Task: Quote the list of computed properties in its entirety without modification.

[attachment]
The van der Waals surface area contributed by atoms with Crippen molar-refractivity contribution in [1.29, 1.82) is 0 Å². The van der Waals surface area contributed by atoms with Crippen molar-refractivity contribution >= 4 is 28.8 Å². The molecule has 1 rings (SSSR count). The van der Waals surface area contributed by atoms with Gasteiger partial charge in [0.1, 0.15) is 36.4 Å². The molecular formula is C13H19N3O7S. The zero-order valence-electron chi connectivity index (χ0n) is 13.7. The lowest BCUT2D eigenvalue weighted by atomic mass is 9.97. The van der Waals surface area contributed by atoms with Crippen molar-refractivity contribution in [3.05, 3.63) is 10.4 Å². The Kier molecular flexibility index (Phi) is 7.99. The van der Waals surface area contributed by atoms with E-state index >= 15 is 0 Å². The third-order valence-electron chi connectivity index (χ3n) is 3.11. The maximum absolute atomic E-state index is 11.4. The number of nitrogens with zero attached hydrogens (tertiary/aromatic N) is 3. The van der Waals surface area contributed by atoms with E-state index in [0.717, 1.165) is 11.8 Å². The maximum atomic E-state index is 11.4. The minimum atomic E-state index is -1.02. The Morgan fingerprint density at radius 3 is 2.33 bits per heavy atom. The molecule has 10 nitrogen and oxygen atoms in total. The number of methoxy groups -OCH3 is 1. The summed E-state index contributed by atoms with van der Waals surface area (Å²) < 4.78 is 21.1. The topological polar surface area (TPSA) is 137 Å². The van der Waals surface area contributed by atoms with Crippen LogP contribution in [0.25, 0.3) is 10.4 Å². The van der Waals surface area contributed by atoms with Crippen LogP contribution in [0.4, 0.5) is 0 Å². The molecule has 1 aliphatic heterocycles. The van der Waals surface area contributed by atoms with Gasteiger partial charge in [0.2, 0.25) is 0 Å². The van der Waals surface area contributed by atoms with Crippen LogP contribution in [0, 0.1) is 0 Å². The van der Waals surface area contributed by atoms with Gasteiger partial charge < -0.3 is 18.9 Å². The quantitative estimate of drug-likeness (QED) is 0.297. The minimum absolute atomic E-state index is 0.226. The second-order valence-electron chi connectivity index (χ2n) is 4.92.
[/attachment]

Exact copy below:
The van der Waals surface area contributed by atoms with Crippen molar-refractivity contribution in [1.29, 1.82) is 0 Å². The van der Waals surface area contributed by atoms with Crippen molar-refractivity contribution >= 4 is 28.8 Å². The molecule has 1 rings (SSSR count). The van der Waals surface area contributed by atoms with Gasteiger partial charge in [0.1, 0.15) is 36.4 Å². The molecular formula is C13H19N3O7S. The zero-order valence-electron chi connectivity index (χ0n) is 13.7. The lowest BCUT2D eigenvalue weighted by atomic mass is 9.97. The van der Waals surface area contributed by atoms with Crippen molar-refractivity contribution in [3.05, 3.63) is 10.4 Å². The Kier molecular flexibility index (Phi) is 7.99. The van der Waals surface area contributed by atoms with E-state index >= 15 is 0 Å². The third-order valence-electron chi connectivity index (χ3n) is 3.11. The maximum absolute atomic E-state index is 11.4. The number of nitrogens with zero attached hydrogens (tertiary/aromatic N) is 3. The van der Waals surface area contributed by atoms with E-state index in [0.717, 1.165) is 11.8 Å². The maximum atomic E-state index is 11.4. The minimum atomic E-state index is -1.02. The Morgan fingerprint density at radius 3 is 2.33 bits per heavy atom. The molecule has 10 nitrogen and oxygen atoms in total. The number of methoxy groups -OCH3 is 1. The summed E-state index contributed by atoms with van der Waals surface area (Å²) < 4.78 is 21.1. The topological polar surface area (TPSA) is 137 Å². The van der Waals surface area contributed by atoms with Crippen LogP contribution in [0.25, 0.3) is 10.4 Å². The van der Waals surface area contributed by atoms with Crippen LogP contribution in [0.4, 0.5) is 0 Å². The molecule has 1 aliphatic heterocycles. The van der Waals surface area contributed by atoms with Gasteiger partial charge in [0.2, 0.25) is 0 Å². The van der Waals surface area contributed by atoms with Crippen LogP contribution in [0, 0.1) is 0 Å². The van der Waals surface area contributed by atoms with Gasteiger partial charge < -0.3 is 18.9 Å². The quantitative estimate of drug-likeness (QED) is 0.297. The minimum absolute atomic E-state index is 0.226. The second-order valence-electron chi connectivity index (χ2n) is 4.92.